From Myers Park Houseguest to Olympic Medalist

What Katie Meili’s bronze-medal performance looked like to the Charlotte family that gave her a home
USA Swimming
Katie Meili won a bronze medal in the 100-meter breaststroke.

JENNIFER HUGHES WASN'T WATCHING the same race the rest of us were.

She was standing in front of her bedroom TV, on the second floor of her Myers Park home, yelling at the NBC Olympics commentators during the women’s 100-meter breaststroke. The announcers were focused on the feud between American Lilly King and Russian Yulia Efimova.

As far as Hughes could tell, they were missing the most important part of the race—the black swim cap pushing through the water in Lane Two, bobbing up and down, surging within an arm’s length of the lead. If the swimmer weren’t moving so quickly, you could have read her last name, in white block letters, right under the American flag: MEILI.

The announcers talked about King and Efimova. Hughes watched the second lane. Arms moved, water splashed. The announcers got louder. Hughes started to jump around. Maybe a few tears escaped along with the breath she had been holding.

“I just knew she was going to medal before she touched the wall.”


KATIE MEILI'S OLYMPIC DREAM didn’t start in the Hughes’ backyard guesthouse—but it grew there.

When Meili moved to Charlotte to train with SwimMAC Carolina’s elite squad a few weeks after graduating from Columbia University in 2013, it was a gamble. Meili’s collegiate record was good, but not extraordinary. Her stroke was fine, but it needed some work. She was eager, but she had no sponsor paying her bills.

What she did have, though, was the Hughes family.

At the request of SwimMAC coach David Marsh, Jennifer and her husband, Garland, agreed to put Meili up in their guesthouse, just as they had done with two Olympic hopefuls before the 2012 games.

“Here’s this cute girl from Columbia who was precious,” Jennifer Hughes remembers. “And I could tell she was a little nervous about all this, and that she felt a little out of her league. But she was such a natural fit with our family.”

Meili moved her belongings into the house, but she never isolated herself in the private space. “Katie would come up every night and watch TV with us,” Hughes said. Meili would eat dinner with Jennifer, Garland, and their three children, then 17, 13, and 10. She tagged along on family beach vacations. She claimed a favorite seat in the living room.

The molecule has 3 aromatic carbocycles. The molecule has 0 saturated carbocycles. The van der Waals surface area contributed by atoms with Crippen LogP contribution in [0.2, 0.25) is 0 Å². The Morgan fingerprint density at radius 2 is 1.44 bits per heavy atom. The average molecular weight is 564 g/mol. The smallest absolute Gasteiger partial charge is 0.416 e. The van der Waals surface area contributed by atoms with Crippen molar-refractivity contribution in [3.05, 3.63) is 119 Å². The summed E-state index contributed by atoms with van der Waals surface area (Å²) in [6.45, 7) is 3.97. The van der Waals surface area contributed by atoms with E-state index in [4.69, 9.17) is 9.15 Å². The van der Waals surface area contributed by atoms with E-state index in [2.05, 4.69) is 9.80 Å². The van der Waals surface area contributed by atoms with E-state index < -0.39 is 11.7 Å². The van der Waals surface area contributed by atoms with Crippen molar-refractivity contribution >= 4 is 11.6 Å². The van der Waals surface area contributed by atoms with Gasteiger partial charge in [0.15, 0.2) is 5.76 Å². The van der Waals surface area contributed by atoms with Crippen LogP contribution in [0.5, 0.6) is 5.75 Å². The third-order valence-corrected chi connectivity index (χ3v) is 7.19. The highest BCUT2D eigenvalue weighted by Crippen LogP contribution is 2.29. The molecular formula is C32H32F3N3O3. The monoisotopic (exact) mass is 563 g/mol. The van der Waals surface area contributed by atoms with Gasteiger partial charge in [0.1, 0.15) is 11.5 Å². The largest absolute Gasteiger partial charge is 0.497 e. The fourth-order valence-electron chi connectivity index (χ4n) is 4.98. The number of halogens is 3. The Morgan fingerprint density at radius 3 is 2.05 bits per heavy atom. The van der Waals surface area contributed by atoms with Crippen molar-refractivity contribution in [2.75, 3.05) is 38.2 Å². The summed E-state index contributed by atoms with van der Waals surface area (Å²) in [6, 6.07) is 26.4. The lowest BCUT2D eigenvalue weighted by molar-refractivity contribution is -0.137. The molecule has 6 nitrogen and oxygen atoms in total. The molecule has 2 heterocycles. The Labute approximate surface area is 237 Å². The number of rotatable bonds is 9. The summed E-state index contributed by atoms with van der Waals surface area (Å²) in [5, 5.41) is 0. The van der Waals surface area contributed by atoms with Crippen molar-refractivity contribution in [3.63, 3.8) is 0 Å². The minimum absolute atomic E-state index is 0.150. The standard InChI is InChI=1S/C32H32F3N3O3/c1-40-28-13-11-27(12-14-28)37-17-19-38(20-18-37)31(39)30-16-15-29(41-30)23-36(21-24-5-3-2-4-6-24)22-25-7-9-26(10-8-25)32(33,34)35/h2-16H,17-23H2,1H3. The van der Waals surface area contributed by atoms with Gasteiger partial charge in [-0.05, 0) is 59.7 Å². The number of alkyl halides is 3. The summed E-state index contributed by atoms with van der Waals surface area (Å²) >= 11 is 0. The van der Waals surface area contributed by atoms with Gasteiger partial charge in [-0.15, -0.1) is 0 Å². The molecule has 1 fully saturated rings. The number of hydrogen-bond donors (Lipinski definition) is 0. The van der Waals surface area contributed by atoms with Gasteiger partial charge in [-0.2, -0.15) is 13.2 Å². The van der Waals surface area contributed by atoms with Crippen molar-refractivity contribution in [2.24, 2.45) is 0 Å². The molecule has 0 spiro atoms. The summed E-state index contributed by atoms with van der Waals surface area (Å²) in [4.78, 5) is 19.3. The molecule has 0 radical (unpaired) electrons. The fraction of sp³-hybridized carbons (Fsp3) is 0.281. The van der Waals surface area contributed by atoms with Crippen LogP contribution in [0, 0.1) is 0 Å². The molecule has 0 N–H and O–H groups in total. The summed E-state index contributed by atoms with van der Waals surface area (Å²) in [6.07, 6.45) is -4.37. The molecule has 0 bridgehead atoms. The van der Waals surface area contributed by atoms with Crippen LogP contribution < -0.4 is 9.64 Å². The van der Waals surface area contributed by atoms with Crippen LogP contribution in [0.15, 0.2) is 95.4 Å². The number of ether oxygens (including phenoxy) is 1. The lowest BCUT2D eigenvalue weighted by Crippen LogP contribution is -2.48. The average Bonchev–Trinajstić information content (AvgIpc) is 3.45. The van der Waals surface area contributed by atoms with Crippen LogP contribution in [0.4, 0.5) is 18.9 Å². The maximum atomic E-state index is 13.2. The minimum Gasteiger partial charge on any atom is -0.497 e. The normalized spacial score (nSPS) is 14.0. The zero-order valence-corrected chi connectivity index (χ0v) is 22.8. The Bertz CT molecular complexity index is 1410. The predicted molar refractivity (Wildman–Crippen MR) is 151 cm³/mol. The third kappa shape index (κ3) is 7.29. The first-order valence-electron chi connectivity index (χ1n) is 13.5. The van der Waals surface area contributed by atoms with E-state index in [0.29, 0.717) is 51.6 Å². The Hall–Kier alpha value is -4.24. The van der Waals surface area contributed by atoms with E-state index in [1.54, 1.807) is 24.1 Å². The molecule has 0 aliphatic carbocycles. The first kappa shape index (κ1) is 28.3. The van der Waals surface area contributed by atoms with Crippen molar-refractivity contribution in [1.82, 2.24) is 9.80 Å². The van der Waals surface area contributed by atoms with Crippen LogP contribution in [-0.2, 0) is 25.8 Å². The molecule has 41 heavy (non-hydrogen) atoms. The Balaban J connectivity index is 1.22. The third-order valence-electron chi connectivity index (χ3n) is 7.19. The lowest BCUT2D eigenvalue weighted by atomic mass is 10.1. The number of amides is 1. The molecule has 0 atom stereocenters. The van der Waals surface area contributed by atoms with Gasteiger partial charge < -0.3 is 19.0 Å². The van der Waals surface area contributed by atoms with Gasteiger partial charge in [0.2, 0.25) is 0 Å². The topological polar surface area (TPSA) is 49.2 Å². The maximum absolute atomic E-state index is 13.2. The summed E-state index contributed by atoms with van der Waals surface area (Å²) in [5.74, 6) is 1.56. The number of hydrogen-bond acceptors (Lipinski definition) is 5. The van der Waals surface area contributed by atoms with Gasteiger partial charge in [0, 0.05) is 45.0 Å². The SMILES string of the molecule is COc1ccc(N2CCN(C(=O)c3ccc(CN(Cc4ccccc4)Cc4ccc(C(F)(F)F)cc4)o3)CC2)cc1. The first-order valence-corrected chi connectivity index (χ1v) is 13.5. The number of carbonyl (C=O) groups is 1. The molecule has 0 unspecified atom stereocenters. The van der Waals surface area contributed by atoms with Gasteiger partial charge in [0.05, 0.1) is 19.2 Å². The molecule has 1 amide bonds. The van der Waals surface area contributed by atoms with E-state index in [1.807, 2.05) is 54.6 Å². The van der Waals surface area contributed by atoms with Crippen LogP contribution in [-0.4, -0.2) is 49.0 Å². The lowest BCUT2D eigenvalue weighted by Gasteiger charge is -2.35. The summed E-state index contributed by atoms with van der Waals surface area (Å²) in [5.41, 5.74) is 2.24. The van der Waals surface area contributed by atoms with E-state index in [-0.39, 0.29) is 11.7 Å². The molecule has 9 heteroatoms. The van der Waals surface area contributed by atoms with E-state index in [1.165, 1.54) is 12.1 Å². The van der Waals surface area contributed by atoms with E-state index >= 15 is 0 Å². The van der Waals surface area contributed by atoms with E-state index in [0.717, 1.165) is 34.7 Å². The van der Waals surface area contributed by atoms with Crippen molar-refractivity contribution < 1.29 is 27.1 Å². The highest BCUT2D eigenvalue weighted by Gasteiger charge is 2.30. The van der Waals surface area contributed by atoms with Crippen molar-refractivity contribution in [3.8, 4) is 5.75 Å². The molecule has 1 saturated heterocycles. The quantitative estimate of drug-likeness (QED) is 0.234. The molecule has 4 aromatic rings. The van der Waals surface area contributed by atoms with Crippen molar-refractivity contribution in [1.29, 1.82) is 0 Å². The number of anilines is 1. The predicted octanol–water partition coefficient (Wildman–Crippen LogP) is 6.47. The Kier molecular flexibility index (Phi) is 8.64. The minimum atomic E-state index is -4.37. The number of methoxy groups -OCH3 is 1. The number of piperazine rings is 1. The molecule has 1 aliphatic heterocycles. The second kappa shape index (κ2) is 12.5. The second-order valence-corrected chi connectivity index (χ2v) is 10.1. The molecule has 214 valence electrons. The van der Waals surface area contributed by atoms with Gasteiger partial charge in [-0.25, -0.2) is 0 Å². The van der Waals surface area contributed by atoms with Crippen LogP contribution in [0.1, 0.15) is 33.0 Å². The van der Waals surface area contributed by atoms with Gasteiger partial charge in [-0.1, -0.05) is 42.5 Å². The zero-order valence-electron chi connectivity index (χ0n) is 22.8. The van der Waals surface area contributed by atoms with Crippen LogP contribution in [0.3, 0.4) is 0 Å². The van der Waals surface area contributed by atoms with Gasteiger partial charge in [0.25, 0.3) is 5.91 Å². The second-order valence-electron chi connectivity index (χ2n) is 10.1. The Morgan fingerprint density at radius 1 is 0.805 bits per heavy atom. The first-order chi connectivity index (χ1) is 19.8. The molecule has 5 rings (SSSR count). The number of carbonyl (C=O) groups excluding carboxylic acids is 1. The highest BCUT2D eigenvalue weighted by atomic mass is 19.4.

And, of course, Meili trained.

“She was ready to do anything to make it,” Hughes says. “She would go to any meet David asked her to. She went to any practice and didn’t complain about it.”

The Hugheses were there for Meili’s ups and downs. Training for something so elusive can be painful for athletes people expect to make the Olympics, not to mention a woman with something less than an outside chance of qualifying. “It’s not just renting a room to someone,” Jennifer Hughes says. “It goes way beyond that because you are dug in.”

As Meili worked harder, her bond with the Hughes family, and especially with the children, deepened. “We love to help out these athletes, but what it ends up being is as meaningful to our family as it is to them,” Hughes says. Their eldest daughter, Chapman, went on to swim for Columbia. “It shaped our kids’ lives in a huge way to have this kind of role model.”

They watched with pride as Meili’s times in the 100-meter breaststroke dropped. She found a sponsor. At the beginning of 2015, she moved into an apartment with fellow SwimMAC swimmer Cammile Adams. She set her sights on Rio.

“Once they move out and they need to go and grow, you don’t see them as much,” Hughes says. But they made a point to get together with Meili for after-practice dinners in Myers Park and the occasional summertime beach trip. The family made the trip to Omaha for the U.S. Olympic Trials this summer. And they were watching as Meili stretched her fingertips toward the timing pad and won a bronze medal.

Tuesday morning, as Hughes snapped pictures of her television when Meili appeared on Today, she looked across the living room at the swimmer’s favorite chair and smiled.

“That girl,” Hughes says, starting to cry. “She just deserves it. She really does.”

Adam Rhew is associate editor of this magazine. Reach him at or on Twitter @AdamRhew. 

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